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TribalCrit and American Imperialism

The second tenet of TribalCrit rests on the belief that “the policies of the United States are rooted in imperialism, White supremacy, and a desire for material gain” (Brayboy, 2005, p. 431). Miller (2011) credited Walter Williams with discovering the genesis of United States Imperialism. The scholar claims that there were similarities between federal Indian policies and America’s desire to establish an overseas empire. Miller (2011) and Feagin (2010) claim that it is essential to understand that the push westward across America was based on the concept of assimilating or exterminating American Indians and claims that our current racial hierarchy is a result of past hostilities.


The intentional assimilation policies enacted by the federal government sought to fold American Indians into white culture. The American government moved west with little regard to maintaining the peoples’ cultures they were trampling resulting in cultural genocide against American Indians (Banks, 1995). Settlers moving west also subjected American Indians to the idea of Norman Yoke (Brayboy, 2013). The Lumbee scholar attests that the Norman Yoke is an economic concept originally coined by Adam Smith, and is based on the idea that “individuals not only have the right to utilize and exploit natural resources on lands that are considered “vacant,” but they have a moral obligation to do so” (Brayboy, 2013, p.93). Both Manifest Destiny and the Norman Yoke were propagated by the United States government to justify stealing land from Indigenous peoples that became part of the cultural genocide that contributed to the intergenerational impacts of historical trauma and continues to haunt Native communities.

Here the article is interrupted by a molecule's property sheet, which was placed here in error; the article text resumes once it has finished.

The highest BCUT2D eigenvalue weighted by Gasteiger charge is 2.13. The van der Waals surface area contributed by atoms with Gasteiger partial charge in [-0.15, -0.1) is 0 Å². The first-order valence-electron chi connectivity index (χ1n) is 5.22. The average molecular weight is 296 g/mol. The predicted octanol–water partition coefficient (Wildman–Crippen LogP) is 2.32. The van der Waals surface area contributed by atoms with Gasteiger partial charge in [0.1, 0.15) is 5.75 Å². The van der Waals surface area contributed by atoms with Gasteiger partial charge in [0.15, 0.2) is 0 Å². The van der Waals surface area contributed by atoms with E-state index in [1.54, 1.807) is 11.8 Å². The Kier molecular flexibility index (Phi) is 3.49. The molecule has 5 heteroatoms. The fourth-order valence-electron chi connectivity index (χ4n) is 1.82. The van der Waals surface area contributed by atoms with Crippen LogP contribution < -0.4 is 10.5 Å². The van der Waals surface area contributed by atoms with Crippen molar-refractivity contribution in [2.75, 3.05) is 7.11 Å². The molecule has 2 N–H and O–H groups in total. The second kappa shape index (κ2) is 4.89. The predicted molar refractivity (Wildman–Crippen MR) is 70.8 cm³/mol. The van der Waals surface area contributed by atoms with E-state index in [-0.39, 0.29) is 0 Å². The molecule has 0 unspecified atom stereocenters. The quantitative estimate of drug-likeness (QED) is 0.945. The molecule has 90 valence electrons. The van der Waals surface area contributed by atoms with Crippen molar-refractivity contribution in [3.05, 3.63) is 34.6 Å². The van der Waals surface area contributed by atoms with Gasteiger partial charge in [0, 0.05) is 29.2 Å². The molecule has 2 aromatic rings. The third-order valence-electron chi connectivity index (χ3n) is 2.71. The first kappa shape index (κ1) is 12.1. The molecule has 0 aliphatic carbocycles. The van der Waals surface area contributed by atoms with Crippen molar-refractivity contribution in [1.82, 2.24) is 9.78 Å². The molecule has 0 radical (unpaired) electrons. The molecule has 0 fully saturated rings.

IINII uses a revolutionary Design Thinking process to help your school community gain an understanding of one’s sense of self, as well as developing an understanding of students’ and parents’ values; having an understanding of one’s values matters because research has shown that it is linked to better well-being, less stress, and increased confidence in one’s ability to succeed.


Understanding students’ values can be developed with culturally sustaining practices that reflect a student’s identity and experience. Particularly helpful is focusing efforts on cultural competence and relevance and providing opportunities for students to practice bridging differences between diverse identities in a safe environment. To learn how you can create a dynamic youth-centered environment that honors the unique values of your students and parents, visit our website at www.iinii.org, or contact us at iinii@iinii.org or 1800-507-2502.



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